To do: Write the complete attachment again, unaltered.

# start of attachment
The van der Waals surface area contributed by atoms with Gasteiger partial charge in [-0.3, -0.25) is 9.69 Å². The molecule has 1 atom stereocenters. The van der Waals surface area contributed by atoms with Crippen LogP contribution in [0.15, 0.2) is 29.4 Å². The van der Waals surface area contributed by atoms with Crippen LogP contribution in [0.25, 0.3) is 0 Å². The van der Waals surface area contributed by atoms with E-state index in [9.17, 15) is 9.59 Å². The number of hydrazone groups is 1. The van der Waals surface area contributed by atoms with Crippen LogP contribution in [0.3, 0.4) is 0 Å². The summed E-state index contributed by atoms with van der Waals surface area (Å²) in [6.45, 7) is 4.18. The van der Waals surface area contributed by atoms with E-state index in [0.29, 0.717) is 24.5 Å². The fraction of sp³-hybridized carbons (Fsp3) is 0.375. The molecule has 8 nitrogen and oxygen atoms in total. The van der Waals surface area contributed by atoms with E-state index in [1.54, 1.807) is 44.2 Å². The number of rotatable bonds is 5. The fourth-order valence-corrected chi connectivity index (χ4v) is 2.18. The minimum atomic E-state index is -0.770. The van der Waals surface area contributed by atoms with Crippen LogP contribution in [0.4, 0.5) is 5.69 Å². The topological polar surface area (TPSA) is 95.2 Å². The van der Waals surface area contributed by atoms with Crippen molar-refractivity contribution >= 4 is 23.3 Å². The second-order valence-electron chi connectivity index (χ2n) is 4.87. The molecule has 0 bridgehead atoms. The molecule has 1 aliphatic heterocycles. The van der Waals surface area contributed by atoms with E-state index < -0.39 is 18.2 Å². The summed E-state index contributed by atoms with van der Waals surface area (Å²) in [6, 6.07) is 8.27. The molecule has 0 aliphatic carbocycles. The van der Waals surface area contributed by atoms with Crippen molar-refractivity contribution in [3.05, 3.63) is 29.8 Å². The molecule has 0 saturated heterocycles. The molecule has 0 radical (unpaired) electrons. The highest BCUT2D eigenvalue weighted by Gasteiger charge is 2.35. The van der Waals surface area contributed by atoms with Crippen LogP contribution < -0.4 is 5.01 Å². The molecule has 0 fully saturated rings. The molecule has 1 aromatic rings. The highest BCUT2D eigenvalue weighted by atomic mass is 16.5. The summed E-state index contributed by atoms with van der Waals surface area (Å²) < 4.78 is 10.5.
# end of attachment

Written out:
The van der Waals surface area contributed by atoms with Gasteiger partial charge in [-0.3, -0.25) is 9.69 Å². The molecule has 1 atom stereocenters. The van der Waals surface area contributed by atoms with Crippen LogP contribution in [0.15, 0.2) is 29.4 Å². The van der Waals surface area contributed by atoms with Crippen LogP contribution in [0.25, 0.3) is 0 Å². The van der Waals surface area contributed by atoms with E-state index in [9.17, 15) is 9.59 Å². The number of hydrazone groups is 1. The van der Waals surface area contributed by atoms with Crippen LogP contribution in [0.3, 0.4) is 0 Å². The summed E-state index contributed by atoms with van der Waals surface area (Å²) in [6.45, 7) is 4.18. The van der Waals surface area contributed by atoms with E-state index in [0.29, 0.717) is 24.5 Å². The fraction of sp³-hybridized carbons (Fsp3) is 0.375. The molecule has 8 nitrogen and oxygen atoms in total. The van der Waals surface area contributed by atoms with E-state index in [1.54, 1.807) is 44.2 Å². The number of rotatable bonds is 5. The fourth-order valence-corrected chi connectivity index (χ4v) is 2.18. The minimum atomic E-state index is -0.770. The van der Waals surface area contributed by atoms with Crippen LogP contribution in [0.4, 0.5) is 5.69 Å². The topological polar surface area (TPSA) is 95.2 Å². The van der Waals surface area contributed by atoms with Crippen molar-refractivity contribution >= 4 is 23.3 Å². The second-order valence-electron chi connectivity index (χ2n) is 4.87. The molecule has 0 bridgehead atoms. The molecule has 1 aliphatic heterocycles. The van der Waals surface area contributed by atoms with E-state index < -0.39 is 18.2 Å². The summed E-state index contributed by atoms with van der Waals surface area (Å²) in [6, 6.07) is 8.27. The molecule has 0 aliphatic carbocycles. The van der Waals surface area contributed by atoms with Crippen molar-refractivity contribution in [3.05, 3.63) is 29.8 Å². The molecule has 0 saturated heterocycles. The molecule has 0 radical (unpaired) electrons. The highest BCUT2D eigenvalue weighted by Gasteiger charge is 2.35. The van der Waals surface area contributed by atoms with Crippen LogP contribution < -0.4 is 5.01 Å². The molecule has 0 fully saturated rings. The molecule has 1 aromatic rings. The highest BCUT2D eigenvalue weighted by atomic mass is 16.5. The summed E-state index contributed by atoms with van der Waals surface area (Å²) < 4.78 is 10.5.